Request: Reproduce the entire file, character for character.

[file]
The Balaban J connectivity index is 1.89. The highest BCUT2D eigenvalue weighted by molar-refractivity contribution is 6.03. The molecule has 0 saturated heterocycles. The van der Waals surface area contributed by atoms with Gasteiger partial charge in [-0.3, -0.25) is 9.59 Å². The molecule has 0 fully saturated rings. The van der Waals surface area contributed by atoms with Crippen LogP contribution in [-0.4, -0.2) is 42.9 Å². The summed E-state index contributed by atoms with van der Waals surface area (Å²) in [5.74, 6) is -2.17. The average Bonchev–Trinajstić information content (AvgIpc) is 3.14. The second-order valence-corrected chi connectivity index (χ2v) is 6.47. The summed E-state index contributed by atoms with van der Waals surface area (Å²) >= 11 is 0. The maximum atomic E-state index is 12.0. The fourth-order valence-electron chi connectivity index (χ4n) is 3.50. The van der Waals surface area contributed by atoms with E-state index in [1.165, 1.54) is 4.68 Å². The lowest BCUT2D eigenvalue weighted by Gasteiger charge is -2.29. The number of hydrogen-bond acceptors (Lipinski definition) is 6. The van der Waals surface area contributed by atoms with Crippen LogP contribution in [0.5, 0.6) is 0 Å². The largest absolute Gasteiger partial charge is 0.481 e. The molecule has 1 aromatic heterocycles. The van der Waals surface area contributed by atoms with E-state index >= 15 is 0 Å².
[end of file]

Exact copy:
The Balaban J connectivity index is 1.89. The highest BCUT2D eigenvalue weighted by molar-refractivity contribution is 6.03. The molecule has 0 saturated heterocycles. The van der Waals surface area contributed by atoms with Gasteiger partial charge in [-0.3, -0.25) is 9.59 Å². The molecule has 0 fully saturated rings. The van der Waals surface area contributed by atoms with Crippen LogP contribution in [-0.4, -0.2) is 42.9 Å². The summed E-state index contributed by atoms with van der Waals surface area (Å²) in [5.74, 6) is -2.17. The average Bonchev–Trinajstić information content (AvgIpc) is 3.14. The second-order valence-corrected chi connectivity index (χ2v) is 6.47. The summed E-state index contributed by atoms with van der Waals surface area (Å²) >= 11 is 0. The maximum atomic E-state index is 12.0. The fourth-order valence-electron chi connectivity index (χ4n) is 3.50. The van der Waals surface area contributed by atoms with E-state index in [1.165, 1.54) is 4.68 Å². The lowest BCUT2D eigenvalue weighted by Gasteiger charge is -2.29. The number of hydrogen-bond acceptors (Lipinski definition) is 6. The van der Waals surface area contributed by atoms with Crippen LogP contribution in [0.5, 0.6) is 0 Å². The largest absolute Gasteiger partial charge is 0.481 e. The molecule has 1 aromatic heterocycles. The van der Waals surface area contributed by atoms with E-state index >= 15 is 0 Å².